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Earlier this week, the Reserve Bank of India (RBI) paved the way for global trade settlement in Indian rupees. In an official release, the central bank said, “In order to promote growth of global trade with emphasis on exports from India…it has been decided to put in place an additional arrangement for invoicing, payment, and settlement of exports/imports in INR.”
Before putting in place this mechanism, banks shall require prior approval from the RBI’s foreign exchange department.
This policy decision is a push towards the ‘internationalisation’ of the rupee, with the intent of lowering transaction costs of cross-border trade and investment operations by mitigating exchange rate risks. One must view this decision against the prolonged fall in rupee.
While it might be too early to gauge the consequences of this decision, it is important to discuss whether the rupee is ready to threaten the ascendancy of the US dollar.
Solving the ‘original sin’
The internationalisation of the rupee will bring significant benefits to the Indian economy.
First, it will enhance our integration in the global economy via increased trade and FDI flows. India is now the sixth largest economy in the world and an important trading partner for several countries. In 2021-22, India’s total trade with the world was valued at over $1 trillion, with exports crossing the $400 billion mark for the first time in a fiscal year.
India is also rapidly emerging as a preferred destination for foreign investment. In 2021-22, India received its highest ever FDI inflow at $83.57 billion. Using the rupee as an invoicing and settlement currency, Indian firms will be able to reduce the exchange rate risk faced in the international market which will ultimately reduce trade-related transaction costs. This will result in increased trade and investment flows.
Second, the internationalisation of the rupee will promote the development of financial markets. International evidence, as noted by an ADB Study (2014), suggests that currency internationalisation in terms of trade settlement has a significant and positive effect on the development of a financial market. A one-unit rise in currency internationalisation is likely to increase the development of the financial market by 0.2 percentage points in terms of private credit and 0.7 percentage points in terms of stock market total value.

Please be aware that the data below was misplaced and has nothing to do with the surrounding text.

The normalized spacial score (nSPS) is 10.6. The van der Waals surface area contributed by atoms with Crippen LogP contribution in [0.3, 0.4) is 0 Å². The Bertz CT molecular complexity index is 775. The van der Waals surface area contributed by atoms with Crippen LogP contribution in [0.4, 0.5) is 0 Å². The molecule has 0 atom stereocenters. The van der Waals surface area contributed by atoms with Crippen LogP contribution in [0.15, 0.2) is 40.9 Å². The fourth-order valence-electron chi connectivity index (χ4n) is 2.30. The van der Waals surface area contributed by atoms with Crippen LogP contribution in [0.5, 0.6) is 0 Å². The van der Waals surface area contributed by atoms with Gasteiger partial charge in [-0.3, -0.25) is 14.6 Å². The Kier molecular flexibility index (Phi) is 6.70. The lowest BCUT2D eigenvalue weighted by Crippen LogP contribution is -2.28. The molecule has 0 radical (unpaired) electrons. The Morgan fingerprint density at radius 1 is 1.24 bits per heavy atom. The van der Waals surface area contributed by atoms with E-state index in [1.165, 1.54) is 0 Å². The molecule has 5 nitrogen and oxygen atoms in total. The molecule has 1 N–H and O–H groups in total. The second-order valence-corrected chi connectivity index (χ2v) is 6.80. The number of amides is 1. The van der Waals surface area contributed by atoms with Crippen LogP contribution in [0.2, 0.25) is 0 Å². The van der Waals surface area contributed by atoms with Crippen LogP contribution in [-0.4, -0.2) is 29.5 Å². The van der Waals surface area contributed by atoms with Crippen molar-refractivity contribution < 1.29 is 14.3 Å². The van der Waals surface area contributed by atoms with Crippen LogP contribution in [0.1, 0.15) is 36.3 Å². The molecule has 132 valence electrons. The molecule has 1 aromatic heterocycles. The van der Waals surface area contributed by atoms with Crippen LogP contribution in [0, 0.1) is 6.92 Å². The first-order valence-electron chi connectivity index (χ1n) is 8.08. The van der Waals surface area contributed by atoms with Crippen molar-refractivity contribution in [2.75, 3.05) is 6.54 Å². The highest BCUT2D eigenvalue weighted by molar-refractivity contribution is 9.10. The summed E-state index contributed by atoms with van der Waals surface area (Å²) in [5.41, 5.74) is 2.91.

Third, the internationalisation of the rupee would be helpful in reducing currency mismatch for financial institutions. It would alleviate the problem of the ‘original sin’, which is the inability of countries to borrow abroad in their own currency and lies at the core of currency crises and financial fragility.
Fourth, India has been witnessing a high trade deficit. As per latest data, trade deficit rose by 87.5% to $192.21 billion in 2021-22 as compared to $102.63 billion in the previous year. The primary reason for this burgeoning growth has been an increase in the prices of key commodity imports, particularly crude oil. It is anticipated that using the rupee for major imports will help reduce the trade deficit.
Fifth, the policy decision for rupee internationalisation will go a long way in increasing India’s trade with its South Asian neighbours. With Nepal and Bhutan, India’s international transactions were previously also officially allowed to be conducted using the rupee. Geographical contiguity reasons aside, this had also helped India emerge as the largest trading partner for both these countries. This move will now permit the rupee to be used officially in international transactions with all South Asian countries and help reinstate India’s dominant position in the region.
Not an easy road ahead
For the rupee to be recognised and accepted as an international currency, it is important that this measure is supplemented by adequate reforms aimed at developing and strengthening financial markets that are freely accessible by both residents and non-residents, and improving liquidity in financial markets. This would require India to liberalise its capital account to freely allow flow of capital across the border.
Simply put, a fully convertible capital account means that the rupee can be converted into foreign exchange without any controls or restrictions. The government has been progressively liberalising its capital account. For instance, the RBI introduced the Fully Accessible Route (FAR) to enable non-resident investors to invest in specified government securities without any restrictions. However, much remains to be done.
There are also concerns that India’s major trading partners may not accept the rupee for international trade settlements. The majority of India’s trade is being conducted with the US, UAE, China, Singapore and Saudi Arabia. The dollar has been widely recognised as one of the world’s strongest currencies and is accepted as the currency of choice for international trade transactions by nearly all countries in the world. The dominance of dollar may be difficult to challenge, at least in the short run.
To give an example of how tough it will be for India to provide an alternative to dollar, we can look at the Chinese example. The Asian giant has put in a lot of effort for several years to make the yuan a contender against the dollar. However, even today, only 3% of global transactions are done through the yuan (as compared to 40% through the dollar).
Whether India will be able to establish its currency in the global market or whether this will continue to be wishful thinking will be interesting to see.
Samridhi Bimal is a trade economist. Views expressed are personal.